[LAD] Releasing source code is not enough, I think...
falktx at gmail.com
Tue Jan 21 17:15:31 UTC 2014
On 01/21/2014 05:09 PM, Gene Heskett wrote:
> On Tuesday 21 January 2014 11:50:12 Filipe Coelho did opine:
>> On 01/21/2014 04:40 PM, Philipp ـberbacher wrote:
>>> On Tue, 21 Jan 2014 05:55:04 +0000
>>> Filipe Coelho <falktx at gmail.com> wrote:
>>>> Hi there everyone, specially developers.
>>>> I think we should stop assuming releasing source code is enough.
>>>> [GNU/] Linux is getting more user friendly, and most users are not
>>>> able to compile software,
>>>> plus some distributions make it specially hard (debian, ubuntu,
>>>> fedora, opensuse) by having the libs installed but not the headers.
>>>> Releasing software on windows or mac, even open-source, *always*
>>>> comes in a binary,
>>>> and most users come from there.
>>> Hi Filipe,
>>> I do think that releasing source code is enough.
>>> What is more important than binaries is to have a sane and properly
>>> configured build system. By that I mean standard tools like Makefiles,
>>> waf, scons, CMake or whatever is used nowadays with a sane standard
>>> configuration and the necessary switches to account for the
>>> differences between the distributions.
>>> I mean this in contrast to half-arsed and ad-hoc solutions. Just
>>> yesterday I spent the whole evening unsuccessfully trying to build a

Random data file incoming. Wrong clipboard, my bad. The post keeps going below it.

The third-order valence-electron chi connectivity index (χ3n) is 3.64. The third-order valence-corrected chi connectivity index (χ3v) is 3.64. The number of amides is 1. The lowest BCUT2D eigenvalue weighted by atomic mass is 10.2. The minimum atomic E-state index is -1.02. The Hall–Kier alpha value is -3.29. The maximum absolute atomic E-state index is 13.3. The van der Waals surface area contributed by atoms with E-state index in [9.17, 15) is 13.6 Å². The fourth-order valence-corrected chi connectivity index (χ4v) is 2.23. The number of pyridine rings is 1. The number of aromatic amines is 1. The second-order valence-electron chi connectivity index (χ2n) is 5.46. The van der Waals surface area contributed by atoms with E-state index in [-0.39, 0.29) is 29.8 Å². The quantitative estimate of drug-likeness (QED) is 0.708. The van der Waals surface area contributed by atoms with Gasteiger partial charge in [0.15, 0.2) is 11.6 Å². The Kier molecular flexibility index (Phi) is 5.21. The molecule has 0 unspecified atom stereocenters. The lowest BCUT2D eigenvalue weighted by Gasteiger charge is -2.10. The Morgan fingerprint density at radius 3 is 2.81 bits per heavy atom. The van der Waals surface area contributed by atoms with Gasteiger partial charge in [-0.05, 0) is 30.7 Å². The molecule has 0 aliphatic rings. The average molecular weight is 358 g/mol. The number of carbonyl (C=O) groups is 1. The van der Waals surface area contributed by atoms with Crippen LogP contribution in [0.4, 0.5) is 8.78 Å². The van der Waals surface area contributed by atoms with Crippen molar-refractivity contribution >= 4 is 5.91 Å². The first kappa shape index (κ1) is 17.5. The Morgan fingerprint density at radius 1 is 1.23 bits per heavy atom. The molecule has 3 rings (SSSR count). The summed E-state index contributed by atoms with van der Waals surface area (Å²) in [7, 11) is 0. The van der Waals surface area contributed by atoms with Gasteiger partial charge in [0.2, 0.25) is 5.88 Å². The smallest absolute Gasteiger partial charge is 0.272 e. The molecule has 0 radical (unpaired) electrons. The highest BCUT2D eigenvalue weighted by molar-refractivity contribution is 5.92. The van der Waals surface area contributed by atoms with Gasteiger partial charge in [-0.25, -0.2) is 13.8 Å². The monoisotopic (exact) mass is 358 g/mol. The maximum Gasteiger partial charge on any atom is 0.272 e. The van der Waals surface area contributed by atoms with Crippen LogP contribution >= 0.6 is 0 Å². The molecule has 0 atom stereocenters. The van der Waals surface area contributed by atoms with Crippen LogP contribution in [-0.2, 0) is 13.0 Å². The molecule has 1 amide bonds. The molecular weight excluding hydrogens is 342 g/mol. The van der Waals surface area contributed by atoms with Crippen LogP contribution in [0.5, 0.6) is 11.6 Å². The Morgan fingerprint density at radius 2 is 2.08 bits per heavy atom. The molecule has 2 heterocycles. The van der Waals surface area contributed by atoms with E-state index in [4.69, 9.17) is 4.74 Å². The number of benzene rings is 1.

>>> piece of software that uses a half-working CMake configuration
>>> combined with binary blobs of dependencies and a bunch of
>>> distro-specific shell scripts. The more I tried to fix it, the worse
>>> it got.
>>> Or take LuaAV, a piece of software I've tried to build twice during
>>> the last few years, unsuccessfully. They have a ubuntu-specific shell
>>> script to install the dependencies and a custom lua script to build.
>>> Stuff like that sucks, it sucks who just want to give it a shot, it
>>> sucks for packagers, and it sucks for people who want to contribute. A
>>> binary package would only help the first group, and that is assuming
>>> it works without problems on any system.
>> This point is exactly why I think binaries are needed.
> IMO, no. Binaries ALWAYS turn out to have been built on some system
> needing some obscure library that isn't available on the system you are
> running. So, wanting to try it, one wastes several hours downloading and
> trying to build the missing dependencies until one finally realizes that on
> the distro you are using, its never going to happen. So please, give us a
> tarball of the source, with enough tools to build it from scratch so it
> does have a snowballs chance in hell of actually running on our system.
> If it won't build on a 4 year old ubuntu LTS using nothing but the build-
> essentials tools, the chances of its building anyplace but on your home
> machine aren't too measurable. Give us a source only tarball that builds
> there, and you will have around half the bases covered.
That's why I want to make a developer-oriented tutorial about this.
It will explain how to get gcc4.8 in an old Ubuntu 10.04 chroot,
together with a few static libs as well.
(It's the same method I'm using for building generic debian packages)
I've been using this for my own software binaries and the only complaint
I received was about a CentOS user (it required qt >= 4.6, which he
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